Supreme Court Won't Hear Anti-Gay Florist's Appeal

Supreme Court Won't Hear Anti-Gay Florist's Appeal

Kristen Waggoner, the senior vice president of ADF's U.S. legal division, said in a statement the U.S. Supreme Court "rightfully asked the Washington Supreme Court to reconsider Barronelle's case in light of the Masterpiece Cakeshop decision".

In that case, a baker refused to design and create a wedding cake for a same-sex couple - arguing it opposed his religious beliefs.

In a separate lawsuit, filed by the the state attorney general, a judge found Stutzman guilty of violating the state's anti-discrimination law and fined her $1,000 dollars.

Waggoner said Stutzman had sold the customer, Rob Ingersoll, flowers for almost a decade and knew he was gay, but that his marriage did not comport with her beliefs and she could not provide services for it.

In the Masterpiece case, the Supreme Court justices decided that members of the Colorado Civil Rights Commission had been unfairly hostile to Phillips' religious justifications for his actions.

The attorney representing an inmate featured in the "Making a Murderer" series is vowing to keep fighting for him after the U.S. Supreme Court refused to take his case.

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In February of a year ago, the Washington Supreme Court ruled in favor of the couple, Robert Ingersoll and Curt Freed, and against Baronelle Stutzman (above) of Arlene's Flowers, stating the "case is no more about access to flowers than civil rights cases in the 1960s were about access to sandwiches". The state court will now re-examine Stutzman's case for any evidence of anti-religious bias.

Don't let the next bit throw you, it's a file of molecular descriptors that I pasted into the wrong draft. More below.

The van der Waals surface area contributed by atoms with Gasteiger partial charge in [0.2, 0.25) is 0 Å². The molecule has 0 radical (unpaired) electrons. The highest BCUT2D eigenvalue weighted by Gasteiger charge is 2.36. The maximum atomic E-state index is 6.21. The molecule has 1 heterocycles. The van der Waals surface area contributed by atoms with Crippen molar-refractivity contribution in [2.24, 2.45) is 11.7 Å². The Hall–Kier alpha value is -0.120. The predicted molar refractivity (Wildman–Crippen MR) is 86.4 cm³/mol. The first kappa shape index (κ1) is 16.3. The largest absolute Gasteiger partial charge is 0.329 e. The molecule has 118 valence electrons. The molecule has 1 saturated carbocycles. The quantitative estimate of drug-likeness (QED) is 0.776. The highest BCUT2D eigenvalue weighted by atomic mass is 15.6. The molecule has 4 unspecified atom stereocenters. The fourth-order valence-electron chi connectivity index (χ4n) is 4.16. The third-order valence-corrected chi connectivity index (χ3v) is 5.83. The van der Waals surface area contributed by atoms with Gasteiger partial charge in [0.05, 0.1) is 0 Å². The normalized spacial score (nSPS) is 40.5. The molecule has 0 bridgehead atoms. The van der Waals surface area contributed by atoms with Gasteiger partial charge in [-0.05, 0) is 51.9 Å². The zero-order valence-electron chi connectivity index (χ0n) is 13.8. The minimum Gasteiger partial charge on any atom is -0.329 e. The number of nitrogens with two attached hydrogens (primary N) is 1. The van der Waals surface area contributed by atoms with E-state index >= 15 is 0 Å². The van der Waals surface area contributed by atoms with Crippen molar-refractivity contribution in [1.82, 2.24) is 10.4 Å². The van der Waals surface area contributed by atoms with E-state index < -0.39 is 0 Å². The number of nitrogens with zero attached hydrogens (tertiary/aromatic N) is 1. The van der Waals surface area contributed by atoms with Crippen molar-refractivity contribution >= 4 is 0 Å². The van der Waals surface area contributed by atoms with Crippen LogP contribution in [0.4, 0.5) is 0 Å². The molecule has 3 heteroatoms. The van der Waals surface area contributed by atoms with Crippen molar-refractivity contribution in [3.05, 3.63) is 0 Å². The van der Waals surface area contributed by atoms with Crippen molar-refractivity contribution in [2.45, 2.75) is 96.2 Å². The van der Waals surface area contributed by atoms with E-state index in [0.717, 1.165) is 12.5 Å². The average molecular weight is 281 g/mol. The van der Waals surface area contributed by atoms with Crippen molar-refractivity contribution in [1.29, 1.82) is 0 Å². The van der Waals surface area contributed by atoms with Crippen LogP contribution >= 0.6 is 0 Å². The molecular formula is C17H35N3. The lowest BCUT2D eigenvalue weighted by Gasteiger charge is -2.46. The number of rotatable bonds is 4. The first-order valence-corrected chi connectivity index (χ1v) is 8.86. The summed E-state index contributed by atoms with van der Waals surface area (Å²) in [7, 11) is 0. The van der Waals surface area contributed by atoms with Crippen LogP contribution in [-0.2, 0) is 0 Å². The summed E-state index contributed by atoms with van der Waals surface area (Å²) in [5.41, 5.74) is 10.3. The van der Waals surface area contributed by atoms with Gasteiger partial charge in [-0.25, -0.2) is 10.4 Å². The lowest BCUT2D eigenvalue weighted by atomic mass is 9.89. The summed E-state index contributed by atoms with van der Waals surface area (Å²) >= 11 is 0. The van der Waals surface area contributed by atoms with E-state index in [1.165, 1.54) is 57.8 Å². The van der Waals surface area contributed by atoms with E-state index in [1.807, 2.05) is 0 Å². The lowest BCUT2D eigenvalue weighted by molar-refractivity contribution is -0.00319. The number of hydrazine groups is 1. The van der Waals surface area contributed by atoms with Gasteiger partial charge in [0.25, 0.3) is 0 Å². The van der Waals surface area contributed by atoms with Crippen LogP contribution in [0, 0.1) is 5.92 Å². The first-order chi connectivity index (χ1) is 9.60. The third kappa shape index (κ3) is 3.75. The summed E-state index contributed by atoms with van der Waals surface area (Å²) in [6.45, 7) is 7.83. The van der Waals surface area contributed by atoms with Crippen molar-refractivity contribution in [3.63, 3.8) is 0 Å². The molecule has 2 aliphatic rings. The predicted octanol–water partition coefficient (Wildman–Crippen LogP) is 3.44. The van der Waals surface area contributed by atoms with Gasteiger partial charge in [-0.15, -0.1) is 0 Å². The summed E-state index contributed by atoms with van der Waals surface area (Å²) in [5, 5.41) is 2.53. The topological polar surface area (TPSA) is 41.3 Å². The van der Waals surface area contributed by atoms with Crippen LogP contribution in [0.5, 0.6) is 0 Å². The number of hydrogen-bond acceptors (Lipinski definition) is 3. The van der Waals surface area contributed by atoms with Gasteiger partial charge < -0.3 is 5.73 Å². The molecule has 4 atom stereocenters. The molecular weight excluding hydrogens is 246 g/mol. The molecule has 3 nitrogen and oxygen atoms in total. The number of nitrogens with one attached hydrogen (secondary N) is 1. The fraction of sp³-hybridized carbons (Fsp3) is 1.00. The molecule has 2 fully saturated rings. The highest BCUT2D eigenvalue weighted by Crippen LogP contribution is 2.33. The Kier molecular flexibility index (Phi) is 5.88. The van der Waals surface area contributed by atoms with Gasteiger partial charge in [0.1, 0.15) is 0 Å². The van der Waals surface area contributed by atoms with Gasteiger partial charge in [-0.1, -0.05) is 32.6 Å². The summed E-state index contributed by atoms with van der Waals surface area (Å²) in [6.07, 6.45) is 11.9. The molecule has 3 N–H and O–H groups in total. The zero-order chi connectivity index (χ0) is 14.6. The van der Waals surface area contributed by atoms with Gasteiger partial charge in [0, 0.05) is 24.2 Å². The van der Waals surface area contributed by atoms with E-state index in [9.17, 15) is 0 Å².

The US Supreme Court has refused an appeal bid for Brendan Dassey, the nephew featured in acclaimed crime documentary Making A Murderer. In its unanimous ruling, the court wrote, "Public accommodations laws do not simply guarantee access to goods or services".

In a 5-4 vote, the high court threw out a lower court ruling that had found that lawmakers intentionally undercut the voting power of Hispanic and black voters, oftentimes to keep white incumbents in office. Washington courts will review the florist's case for similar issues. "A ruling for the couple in Arlene's Flowers on remand would underscore that the Supreme Court's decision in Masterpiece Cakeshop does not provide a license to discriminate against LGBT people or against anyone else protected by nondiscrimination laws". It's not clear that either case will turn out differently and both could return to the Supreme Court quickly, perhaps in time for the term that begins in October.

The nation's highest court on Monday announced it will not take up the case of Brendan Dassey, a central figure in the Netflix series that suggests he was wrongfully convicted for murder when he was a teen.

The case involved an appeal by the 11 states - Iowa, Connecticut, Idaho, Illinois, Maryland, Michigan, Montana, Ohio, Rhode Island, Utah and Vermont - of a 2016 ruling by the New York-based 2nd U.S. Circuit Court of Appeals that favored American Express.

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